Negotiated terms revealed

Published 10:09 pm Thursday, April 7, 2016

Suffolk residents on Wednesday got a glimpse of their possible future relationship with the regional trash authority.

City Manager Patrick Roberts outlined during the City Council meeting some of the results of negotiations he has undertaken with a committee of the Southeastern Public Service Authority board.

“The last three weeks of negotiations between the city of Suffolk and SPSA have been more productive than the last three years,” he said. “It’s been a really frustrating discussion about a few decision points the city has to come to in the near future. The spirit of cooperation, the willingness of all eight localities working together, has really demonstrated itself just within the last several days.”

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The authority’s regional landfill is located in Suffolk, and the city has sought a host agreement to go into effect in January 2018, when the current agreements between the authority and its eight member localities expire.

In the past, the city has received free disposal of trash in exchange for hosting the landfill, but its fellow member localities have made clear they would not accept a similar deal this time around if they were to remain members of SPSA.

Therefore, the city has asked for a host fee and other concessions as part of its new agreement.

Roberts said his negotiations with the committee have resulted in the following features of the potential host agreement:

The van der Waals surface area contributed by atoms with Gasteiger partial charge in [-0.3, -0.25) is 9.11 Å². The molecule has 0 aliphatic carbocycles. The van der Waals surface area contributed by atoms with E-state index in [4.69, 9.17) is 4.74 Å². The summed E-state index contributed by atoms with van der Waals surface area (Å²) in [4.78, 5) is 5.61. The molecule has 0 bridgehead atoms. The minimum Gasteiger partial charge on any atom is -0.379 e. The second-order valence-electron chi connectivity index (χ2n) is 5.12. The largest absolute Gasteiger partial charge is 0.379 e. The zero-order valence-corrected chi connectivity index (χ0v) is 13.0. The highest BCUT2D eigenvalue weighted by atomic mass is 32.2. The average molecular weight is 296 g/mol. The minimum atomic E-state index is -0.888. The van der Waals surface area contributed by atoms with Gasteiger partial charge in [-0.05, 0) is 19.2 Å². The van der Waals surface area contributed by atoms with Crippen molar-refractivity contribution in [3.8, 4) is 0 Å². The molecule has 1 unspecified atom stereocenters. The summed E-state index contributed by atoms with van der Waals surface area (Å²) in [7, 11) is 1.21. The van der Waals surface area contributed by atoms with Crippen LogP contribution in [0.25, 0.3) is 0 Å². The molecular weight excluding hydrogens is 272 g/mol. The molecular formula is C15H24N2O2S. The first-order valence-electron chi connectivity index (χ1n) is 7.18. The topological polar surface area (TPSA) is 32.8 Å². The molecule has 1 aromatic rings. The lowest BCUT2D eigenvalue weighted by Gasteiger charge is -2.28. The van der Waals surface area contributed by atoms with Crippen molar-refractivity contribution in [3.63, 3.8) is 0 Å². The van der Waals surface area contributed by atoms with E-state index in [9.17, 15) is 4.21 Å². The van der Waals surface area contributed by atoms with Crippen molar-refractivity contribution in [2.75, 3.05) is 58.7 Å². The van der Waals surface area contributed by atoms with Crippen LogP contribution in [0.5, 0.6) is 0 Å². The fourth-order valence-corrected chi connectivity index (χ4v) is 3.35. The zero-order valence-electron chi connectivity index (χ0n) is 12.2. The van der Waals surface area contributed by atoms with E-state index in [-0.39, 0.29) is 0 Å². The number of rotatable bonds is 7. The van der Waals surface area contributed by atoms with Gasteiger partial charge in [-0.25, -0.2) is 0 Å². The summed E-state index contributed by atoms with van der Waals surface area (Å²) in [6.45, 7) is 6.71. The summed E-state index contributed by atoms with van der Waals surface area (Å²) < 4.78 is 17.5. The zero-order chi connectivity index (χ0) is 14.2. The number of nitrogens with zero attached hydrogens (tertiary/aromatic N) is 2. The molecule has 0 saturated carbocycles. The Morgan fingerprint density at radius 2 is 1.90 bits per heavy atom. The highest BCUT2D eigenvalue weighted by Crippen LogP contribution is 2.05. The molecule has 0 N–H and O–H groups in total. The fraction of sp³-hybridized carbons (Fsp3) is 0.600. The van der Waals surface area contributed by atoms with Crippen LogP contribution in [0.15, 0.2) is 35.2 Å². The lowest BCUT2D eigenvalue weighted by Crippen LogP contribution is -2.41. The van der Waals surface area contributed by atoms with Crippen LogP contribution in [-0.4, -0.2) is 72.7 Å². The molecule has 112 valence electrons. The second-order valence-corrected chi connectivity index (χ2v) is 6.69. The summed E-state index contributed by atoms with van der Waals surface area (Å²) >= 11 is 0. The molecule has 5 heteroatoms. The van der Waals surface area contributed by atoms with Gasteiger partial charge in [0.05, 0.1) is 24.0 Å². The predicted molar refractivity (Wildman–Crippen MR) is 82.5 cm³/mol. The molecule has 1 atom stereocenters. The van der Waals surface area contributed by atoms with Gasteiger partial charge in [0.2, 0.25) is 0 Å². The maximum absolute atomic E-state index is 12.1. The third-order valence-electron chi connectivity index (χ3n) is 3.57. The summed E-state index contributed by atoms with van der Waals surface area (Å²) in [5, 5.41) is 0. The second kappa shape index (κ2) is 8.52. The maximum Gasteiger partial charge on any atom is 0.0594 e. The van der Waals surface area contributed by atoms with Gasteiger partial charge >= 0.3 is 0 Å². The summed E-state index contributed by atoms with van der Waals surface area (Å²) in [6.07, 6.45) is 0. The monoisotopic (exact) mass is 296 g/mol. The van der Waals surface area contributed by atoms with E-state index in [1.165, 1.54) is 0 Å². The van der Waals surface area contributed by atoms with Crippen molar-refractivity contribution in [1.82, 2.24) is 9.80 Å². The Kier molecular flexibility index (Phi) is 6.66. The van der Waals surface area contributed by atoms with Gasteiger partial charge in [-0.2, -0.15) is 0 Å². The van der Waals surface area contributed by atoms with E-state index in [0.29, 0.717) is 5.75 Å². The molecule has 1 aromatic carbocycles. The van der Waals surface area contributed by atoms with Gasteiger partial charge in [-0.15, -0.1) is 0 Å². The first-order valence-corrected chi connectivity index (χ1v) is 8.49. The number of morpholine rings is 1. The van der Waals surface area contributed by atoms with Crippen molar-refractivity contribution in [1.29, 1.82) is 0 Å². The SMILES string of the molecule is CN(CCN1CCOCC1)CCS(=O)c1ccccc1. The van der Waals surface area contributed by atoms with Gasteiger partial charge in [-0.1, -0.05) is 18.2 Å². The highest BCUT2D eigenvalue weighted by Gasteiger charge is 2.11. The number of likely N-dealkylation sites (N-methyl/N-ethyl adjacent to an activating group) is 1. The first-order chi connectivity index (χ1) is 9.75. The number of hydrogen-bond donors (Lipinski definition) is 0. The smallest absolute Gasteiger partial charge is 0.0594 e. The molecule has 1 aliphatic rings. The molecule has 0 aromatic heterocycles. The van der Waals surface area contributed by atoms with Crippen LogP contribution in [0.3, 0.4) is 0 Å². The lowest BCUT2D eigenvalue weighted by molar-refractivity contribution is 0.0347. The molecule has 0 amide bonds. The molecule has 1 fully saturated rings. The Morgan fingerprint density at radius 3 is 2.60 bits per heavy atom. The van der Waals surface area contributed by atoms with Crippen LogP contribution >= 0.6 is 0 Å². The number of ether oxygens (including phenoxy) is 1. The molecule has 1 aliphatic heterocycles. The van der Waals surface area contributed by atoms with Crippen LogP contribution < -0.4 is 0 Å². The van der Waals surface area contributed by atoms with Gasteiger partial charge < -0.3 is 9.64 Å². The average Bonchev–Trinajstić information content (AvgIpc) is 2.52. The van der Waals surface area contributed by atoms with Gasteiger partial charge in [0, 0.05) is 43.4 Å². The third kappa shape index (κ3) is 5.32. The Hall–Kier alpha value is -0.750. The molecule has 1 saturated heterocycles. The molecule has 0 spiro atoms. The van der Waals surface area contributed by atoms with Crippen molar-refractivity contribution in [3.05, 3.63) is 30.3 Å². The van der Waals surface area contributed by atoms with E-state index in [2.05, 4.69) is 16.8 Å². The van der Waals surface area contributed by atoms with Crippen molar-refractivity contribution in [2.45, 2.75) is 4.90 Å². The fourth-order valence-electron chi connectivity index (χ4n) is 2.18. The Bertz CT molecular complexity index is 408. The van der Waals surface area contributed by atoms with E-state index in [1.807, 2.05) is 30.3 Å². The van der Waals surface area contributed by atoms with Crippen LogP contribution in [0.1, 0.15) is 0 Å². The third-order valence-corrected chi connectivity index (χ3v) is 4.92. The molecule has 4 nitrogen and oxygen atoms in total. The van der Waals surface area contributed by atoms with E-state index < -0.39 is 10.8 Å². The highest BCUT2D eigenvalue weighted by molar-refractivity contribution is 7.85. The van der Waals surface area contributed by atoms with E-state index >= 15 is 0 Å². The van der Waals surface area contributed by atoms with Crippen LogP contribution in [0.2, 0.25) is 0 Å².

• A $4 host fee per ton of municipal solid waste delivered to the landfill
  • City access for inspection purposes
  • Ground water monitoring
  • Odor control plan
  • Landfill gas management system
  • Containment of noise

“It also provides for community relations and complaint resolution in a much more proactive way than we’ve experienced in recent years,” Roberts said.

The agreement would expire 20 years following the Virginia Department of Environmental Quality certifying the termination of post-closure care, a process that typically takes 30 years following the closure.

“You’re talking about protections in place for 50 years for the people of Suffolk after the landfill closes,” Roberts said. That would mean any environmental or funding responsibilities that occurred during that period would be shared among all eight localities.

One prior iteration of the agreement would have had Suffolk taking ownership immediately upon closure, Roberts noted.

“That would not have worked out to Suffolk’s advantage,” he said.

The agreement would expire at the end of 2017 if Suffolk City Council has not granted a conditional use permit for an additional cell at the landfill.

“We think this is a fair deal for Suffolk and for all the people in the city,” he said. “It scales the benefit directly to the level of impact we would experience by hosting the landfill.”

Roberts told City Council the SPSA board views the landfill as a “near-term backup plan” in the case of some kind of failure of its future disposal system. The board has issued an intent to award a contract to RePower South, which plans to convert polymers and fibers to an “energy pellet,” which can be used as an alternative fuel source.

He also said it’s possible the city may not have to build its own transfer station if it remains a member of SPSA.

“If it’s in our financial advantage to sign a contract with SPSA, it really makes the city-owned transfer station much less of a necessity,” he said. A location “in the Nansemond Parkway corridor” has been tentatively identified, he said.

Council members praised Roberts for standing up for the city’s interests.

“You have done an insurmountable amount of work,” Mayor Linda T. Johnson said. “You’re doing a great job.”